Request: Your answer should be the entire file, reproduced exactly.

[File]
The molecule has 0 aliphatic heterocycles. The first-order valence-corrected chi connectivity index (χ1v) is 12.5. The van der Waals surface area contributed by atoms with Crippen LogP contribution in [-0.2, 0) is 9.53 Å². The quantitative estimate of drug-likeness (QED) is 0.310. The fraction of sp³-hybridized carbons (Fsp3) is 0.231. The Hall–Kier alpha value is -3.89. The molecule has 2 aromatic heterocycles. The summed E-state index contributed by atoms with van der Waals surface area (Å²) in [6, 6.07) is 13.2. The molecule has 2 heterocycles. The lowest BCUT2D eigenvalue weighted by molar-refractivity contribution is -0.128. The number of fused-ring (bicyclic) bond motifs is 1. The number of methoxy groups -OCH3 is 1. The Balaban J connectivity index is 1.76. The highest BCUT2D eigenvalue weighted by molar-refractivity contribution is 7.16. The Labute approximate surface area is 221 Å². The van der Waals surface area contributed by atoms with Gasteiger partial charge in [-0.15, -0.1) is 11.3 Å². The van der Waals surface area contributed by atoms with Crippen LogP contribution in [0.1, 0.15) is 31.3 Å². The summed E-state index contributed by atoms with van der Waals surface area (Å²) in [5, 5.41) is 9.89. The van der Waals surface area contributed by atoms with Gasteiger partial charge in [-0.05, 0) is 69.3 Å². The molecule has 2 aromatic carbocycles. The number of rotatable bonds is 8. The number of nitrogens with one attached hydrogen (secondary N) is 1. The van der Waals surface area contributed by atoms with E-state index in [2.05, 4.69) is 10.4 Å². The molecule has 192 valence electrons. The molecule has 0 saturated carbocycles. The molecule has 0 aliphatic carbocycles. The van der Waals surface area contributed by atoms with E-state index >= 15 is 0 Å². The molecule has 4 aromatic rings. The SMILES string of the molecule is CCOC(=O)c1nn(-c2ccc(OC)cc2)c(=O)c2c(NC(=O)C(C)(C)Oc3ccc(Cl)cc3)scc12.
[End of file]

The molecule has 0 aliphatic heterocycles. The first-order valence-corrected chi connectivity index (χ1v) is 12.5. The van der Waals surface area contributed by atoms with Crippen LogP contribution in [-0.2, 0) is 9.53 Å². The quantitative estimate of drug-likeness (QED) is 0.310. The fraction of sp³-hybridized carbons (Fsp3) is 0.231. The Hall–Kier alpha value is -3.89. The molecule has 2 aromatic heterocycles. The summed E-state index contributed by atoms with van der Waals surface area (Å²) in [6, 6.07) is 13.2. The molecule has 2 heterocycles. The lowest BCUT2D eigenvalue weighted by molar-refractivity contribution is -0.128. The number of fused-ring (bicyclic) bond motifs is 1. The number of methoxy groups -OCH3 is 1. The Balaban J connectivity index is 1.76. The highest BCUT2D eigenvalue weighted by molar-refractivity contribution is 7.16. The Labute approximate surface area is 221 Å². The van der Waals surface area contributed by atoms with Gasteiger partial charge in [-0.15, -0.1) is 11.3 Å². The van der Waals surface area contributed by atoms with Crippen LogP contribution in [0.1, 0.15) is 31.3 Å². The summed E-state index contributed by atoms with van der Waals surface area (Å²) in [5, 5.41) is 9.89. The van der Waals surface area contributed by atoms with Gasteiger partial charge in [-0.05, 0) is 69.3 Å². The molecule has 2 aromatic carbocycles. The number of rotatable bonds is 8. The number of nitrogens with one attached hydrogen (secondary N) is 1. The van der Waals surface area contributed by atoms with E-state index in [2.05, 4.69) is 10.4 Å². The molecule has 192 valence electrons. The molecule has 0 saturated carbocycles. The molecule has 0 aliphatic carbocycles. The van der Waals surface area contributed by atoms with E-state index >= 15 is 0 Å². The molecule has 4 aromatic rings. The SMILES string of the molecule is CCOC(=O)c1nn(-c2ccc(OC)cc2)c(=O)c2c(NC(=O)C(C)(C)Oc3ccc(Cl)cc3)scc12.